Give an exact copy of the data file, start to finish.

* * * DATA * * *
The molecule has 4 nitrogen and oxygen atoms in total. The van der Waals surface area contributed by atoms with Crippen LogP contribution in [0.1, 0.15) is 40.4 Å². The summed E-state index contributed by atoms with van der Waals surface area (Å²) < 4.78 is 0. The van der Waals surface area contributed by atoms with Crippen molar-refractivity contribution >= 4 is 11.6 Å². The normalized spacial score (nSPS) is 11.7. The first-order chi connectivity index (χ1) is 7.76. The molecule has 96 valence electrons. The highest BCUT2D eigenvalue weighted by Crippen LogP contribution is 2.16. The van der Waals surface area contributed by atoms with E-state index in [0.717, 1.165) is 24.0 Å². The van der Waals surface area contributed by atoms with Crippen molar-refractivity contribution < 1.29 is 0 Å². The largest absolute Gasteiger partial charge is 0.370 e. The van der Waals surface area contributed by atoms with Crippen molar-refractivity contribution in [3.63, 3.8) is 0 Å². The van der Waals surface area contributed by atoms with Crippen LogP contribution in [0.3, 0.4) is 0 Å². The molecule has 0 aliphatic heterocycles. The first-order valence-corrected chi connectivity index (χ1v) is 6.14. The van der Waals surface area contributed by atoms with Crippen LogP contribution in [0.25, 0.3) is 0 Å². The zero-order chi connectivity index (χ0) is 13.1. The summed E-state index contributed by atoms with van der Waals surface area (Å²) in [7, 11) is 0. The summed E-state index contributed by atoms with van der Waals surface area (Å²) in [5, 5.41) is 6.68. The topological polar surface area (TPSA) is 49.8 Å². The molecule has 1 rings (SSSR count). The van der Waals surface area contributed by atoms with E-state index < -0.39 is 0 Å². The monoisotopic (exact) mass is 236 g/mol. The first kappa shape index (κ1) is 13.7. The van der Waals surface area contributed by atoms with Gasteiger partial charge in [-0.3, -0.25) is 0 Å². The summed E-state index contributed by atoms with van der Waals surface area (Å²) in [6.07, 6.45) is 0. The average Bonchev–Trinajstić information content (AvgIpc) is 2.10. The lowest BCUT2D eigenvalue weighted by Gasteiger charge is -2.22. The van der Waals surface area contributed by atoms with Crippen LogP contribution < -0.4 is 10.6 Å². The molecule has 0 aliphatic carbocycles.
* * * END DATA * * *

The molecule has 4 nitrogen and oxygen atoms in total. The van der Waals surface area contributed by atoms with Crippen LogP contribution in [0.1, 0.15) is 40.4 Å². The summed E-state index contributed by atoms with van der Waals surface area (Å²) < 4.78 is 0. The van der Waals surface area contributed by atoms with Crippen molar-refractivity contribution >= 4 is 11.6 Å². The normalized spacial score (nSPS) is 11.7. The first-order chi connectivity index (χ1) is 7.76. The molecule has 96 valence electrons. The highest BCUT2D eigenvalue weighted by Crippen LogP contribution is 2.16. The van der Waals surface area contributed by atoms with E-state index in [0.717, 1.165) is 24.0 Å². The van der Waals surface area contributed by atoms with Crippen molar-refractivity contribution < 1.29 is 0 Å². The largest absolute Gasteiger partial charge is 0.370 e. The van der Waals surface area contributed by atoms with Crippen molar-refractivity contribution in [3.63, 3.8) is 0 Å². The van der Waals surface area contributed by atoms with Crippen LogP contribution in [0.3, 0.4) is 0 Å². The molecule has 0 aliphatic heterocycles. The first-order valence-corrected chi connectivity index (χ1v) is 6.14. The van der Waals surface area contributed by atoms with Crippen LogP contribution in [0.25, 0.3) is 0 Å². The zero-order chi connectivity index (χ0) is 13.1. The summed E-state index contributed by atoms with van der Waals surface area (Å²) in [7, 11) is 0. The summed E-state index contributed by atoms with van der Waals surface area (Å²) in [5, 5.41) is 6.68. The topological polar surface area (TPSA) is 49.8 Å². The molecule has 1 rings (SSSR count). The van der Waals surface area contributed by atoms with E-state index < -0.39 is 0 Å². The monoisotopic (exact) mass is 236 g/mol. The first kappa shape index (κ1) is 13.7. The van der Waals surface area contributed by atoms with Gasteiger partial charge in [-0.3, -0.25) is 0 Å². The summed E-state index contributed by atoms with van der Waals surface area (Å²) in [6.07, 6.45) is 0. The average Bonchev–Trinajstić information content (AvgIpc) is 2.10. The lowest BCUT2D eigenvalue weighted by Gasteiger charge is -2.22. The van der Waals surface area contributed by atoms with Crippen LogP contribution < -0.4 is 10.6 Å². The molecule has 0 aliphatic carbocycles.